On Monday, February 4, 1861, delegates from six of the seven states that had seceded -- Texas delegates would be along later -- met in convention in Montgomery, Alabama. They worked mostly behind closed doors to form over the next few days to form a new government and elect the officials for the Confederate States of America.
They worked quickly. It was important to them to have a functioning government up and running before Abraham Lincoln was sworn in as president on March 4. They also wanted to be up and running so that cooler heads could take over the situation at Charleston. South Carolina Governor Francis Pickens and some of the other secessionists might start a war before any preparations could be made.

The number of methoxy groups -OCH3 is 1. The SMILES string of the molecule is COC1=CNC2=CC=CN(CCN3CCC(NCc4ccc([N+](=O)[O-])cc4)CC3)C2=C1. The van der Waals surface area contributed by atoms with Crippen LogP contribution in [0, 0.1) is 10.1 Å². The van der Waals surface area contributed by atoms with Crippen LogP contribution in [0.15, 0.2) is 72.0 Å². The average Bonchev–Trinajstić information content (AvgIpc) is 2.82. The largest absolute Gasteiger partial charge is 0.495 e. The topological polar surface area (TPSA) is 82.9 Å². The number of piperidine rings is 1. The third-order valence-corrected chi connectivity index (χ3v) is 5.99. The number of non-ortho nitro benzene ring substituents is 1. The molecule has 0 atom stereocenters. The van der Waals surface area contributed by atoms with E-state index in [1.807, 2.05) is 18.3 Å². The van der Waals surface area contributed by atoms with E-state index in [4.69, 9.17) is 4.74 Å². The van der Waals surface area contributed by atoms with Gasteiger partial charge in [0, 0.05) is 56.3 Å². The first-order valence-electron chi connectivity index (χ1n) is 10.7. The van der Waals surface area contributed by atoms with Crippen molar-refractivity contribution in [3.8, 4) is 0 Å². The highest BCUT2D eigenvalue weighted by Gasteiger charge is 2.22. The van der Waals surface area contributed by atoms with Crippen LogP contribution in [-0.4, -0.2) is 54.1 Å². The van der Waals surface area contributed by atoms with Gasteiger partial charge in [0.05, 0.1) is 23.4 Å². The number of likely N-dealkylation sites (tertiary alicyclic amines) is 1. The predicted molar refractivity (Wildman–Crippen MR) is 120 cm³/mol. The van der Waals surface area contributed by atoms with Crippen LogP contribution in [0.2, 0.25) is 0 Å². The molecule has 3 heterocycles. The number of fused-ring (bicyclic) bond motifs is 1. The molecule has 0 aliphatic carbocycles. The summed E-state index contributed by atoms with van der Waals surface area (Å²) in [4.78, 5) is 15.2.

The delegates would adopt a constitution, elect a president and vice president, and appoint themselves the new Confederate Congress. It was all provisional. The constitution would still have to be ratified by the states and none of it would become more permanent until February 1862.
After that first hectic week, they would settle down to complete the formation of the new government at a more leisurely pace. At one point, they simply decided that all U.S. laws except those that conflicted with their new constitution would remain in effect in the Confederate States.